This one starts off with a chain of definitions from Wiktionary: transhumanism
- a philosophy favouring the use of science and technology, especially neurotechnology, biotechnology, and nanotechnology, to overcome human limitations and improve the human condition
- A human who recognizes and embraces the coming posthuman condition
- Succeeding human beings as presently defined; more than, or beyond, what is human.
I understand that there's a lot of (sometimes contradictory) cultural baggage that comes along with the title "Transhumanist," and that some more committed transhumanists may disagree with my usage. But I want to take a minute to talk about what transhumanism means to me.
Elezer D. Yudowsky makes the case for "Transhumanism as simplified Humanism," which I agree with.
I don't necessarily believe* that we're going to develop nanotechnology that will push our brains into super-overdrive. I don't necessarily believe that we're going to fully unpick the workings of the human mind within my lifetime. (I do think that prosthetics are quickly reaching the point where, given specific intentions, specialized prosthetics may be better options for some individuals than their natural-born limbs, and I think that range will expand rapidly, if not necessarily ever fully overtaking natural-born human biology.)
I do think that penicillin, laser eye surgery, cell phones and cars constitute exactly the same sort of augmentation to humanity that transhumanists propose. I think language is a clever manipulation of our innate sound-making capacity, and written language is an augmentation onto that. Fire is false environment. Clothes are augmented skin.
When I say I'm a transhumanist, I mean to affirm my confidence in, and acceptance of, humans' relationship to technology. I believe, as put beautifully by Dresden Codak author Aaron Diaz, [EDIT: in the words of his character, Kaito Kusanagi]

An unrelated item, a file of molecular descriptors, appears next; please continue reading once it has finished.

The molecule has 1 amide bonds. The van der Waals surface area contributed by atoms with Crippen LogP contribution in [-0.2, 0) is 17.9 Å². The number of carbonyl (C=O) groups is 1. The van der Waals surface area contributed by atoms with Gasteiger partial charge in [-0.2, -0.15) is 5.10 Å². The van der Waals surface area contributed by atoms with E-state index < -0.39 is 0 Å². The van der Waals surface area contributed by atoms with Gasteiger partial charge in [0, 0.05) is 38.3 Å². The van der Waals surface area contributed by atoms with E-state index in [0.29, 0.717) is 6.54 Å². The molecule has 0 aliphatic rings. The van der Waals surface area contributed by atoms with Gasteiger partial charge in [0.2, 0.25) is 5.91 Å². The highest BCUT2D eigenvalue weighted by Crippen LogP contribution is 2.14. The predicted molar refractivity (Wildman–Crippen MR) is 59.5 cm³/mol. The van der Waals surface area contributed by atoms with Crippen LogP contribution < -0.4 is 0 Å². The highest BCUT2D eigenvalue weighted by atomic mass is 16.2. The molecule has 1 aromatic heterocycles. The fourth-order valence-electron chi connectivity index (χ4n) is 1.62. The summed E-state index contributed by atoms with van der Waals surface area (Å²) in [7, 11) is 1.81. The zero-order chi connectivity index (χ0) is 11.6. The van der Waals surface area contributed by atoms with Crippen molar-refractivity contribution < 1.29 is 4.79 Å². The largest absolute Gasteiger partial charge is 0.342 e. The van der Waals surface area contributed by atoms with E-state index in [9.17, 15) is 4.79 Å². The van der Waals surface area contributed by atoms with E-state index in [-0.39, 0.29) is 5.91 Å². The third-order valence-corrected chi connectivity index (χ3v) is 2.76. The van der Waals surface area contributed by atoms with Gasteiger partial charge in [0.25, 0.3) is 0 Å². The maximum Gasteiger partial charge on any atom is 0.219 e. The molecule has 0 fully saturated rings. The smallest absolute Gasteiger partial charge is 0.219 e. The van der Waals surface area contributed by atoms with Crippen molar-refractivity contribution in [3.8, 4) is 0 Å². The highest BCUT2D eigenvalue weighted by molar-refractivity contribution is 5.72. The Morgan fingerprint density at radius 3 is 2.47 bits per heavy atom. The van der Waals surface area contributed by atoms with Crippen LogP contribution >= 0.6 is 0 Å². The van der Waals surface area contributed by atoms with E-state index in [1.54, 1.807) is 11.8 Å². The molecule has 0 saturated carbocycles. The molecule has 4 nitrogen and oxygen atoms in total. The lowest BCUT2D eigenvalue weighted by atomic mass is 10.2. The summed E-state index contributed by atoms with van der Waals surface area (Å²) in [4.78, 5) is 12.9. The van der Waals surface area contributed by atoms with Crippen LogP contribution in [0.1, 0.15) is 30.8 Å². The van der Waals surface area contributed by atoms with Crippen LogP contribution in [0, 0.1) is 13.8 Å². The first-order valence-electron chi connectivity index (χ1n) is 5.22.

No, never say "us" and "them." You separate a man from his tools -- Take his clothes, his history and his language away... he becomes an animal. The machines... They are the hands and we are the head. Only together do we make humanity.
I call myself a transhumanist, specifically, to separate myself from people who wouldn't affirm that claim. I call myself a transhumanist to separate myself from that particular kind of hypocrisy, from the false nostalgia for some sort of platonic humanity that convinces people that they're not intimately, existentially dependent upon technology, not just to enjoy the comfort of their life as it exists, but to be human in the way they understand it. Humanity, as a philosophical concept, is largely taken to mean something other than an arbitrary sequence of genetic code. That philosophical concept falls apart in absence of technology, and it's hypocritical to affirm all of that technology right up until around when you turned 15, after which point everything is an unnatural aberration.
I also want to make it clear that when I call myself a transhumanist, I don't mean singularitarian. I don't believe that we're on our way to a technological singularity. I don't believe we aren't, either -- I hold a position of strong agnosticism on the year 2030** and the rapture of the geeks. That is to say, I don't know. There's a huge body of analysis and argument both in favor of and against the singularity, and I'm simply not qualified to pick through it. I find both arguments in favor of it and against it compelling, which speaks mostly to the skill of the writers. I don't know how to tell true from false in that context, so I will remain singularity-agnostic either until the singularity hits, until it is comprehensibly, empirically falsified, or until my death.
*In this article, I want to emphasize as much as possible that when I say 'I don't believe,' I do not mean 'I believe the opposite of,'. When I say I don't believe something, unless otherwise specified, I mean to imply that I'm unconvinced. Not that I'm convinced against. **or 2045 if you ask Ray Kurzweil.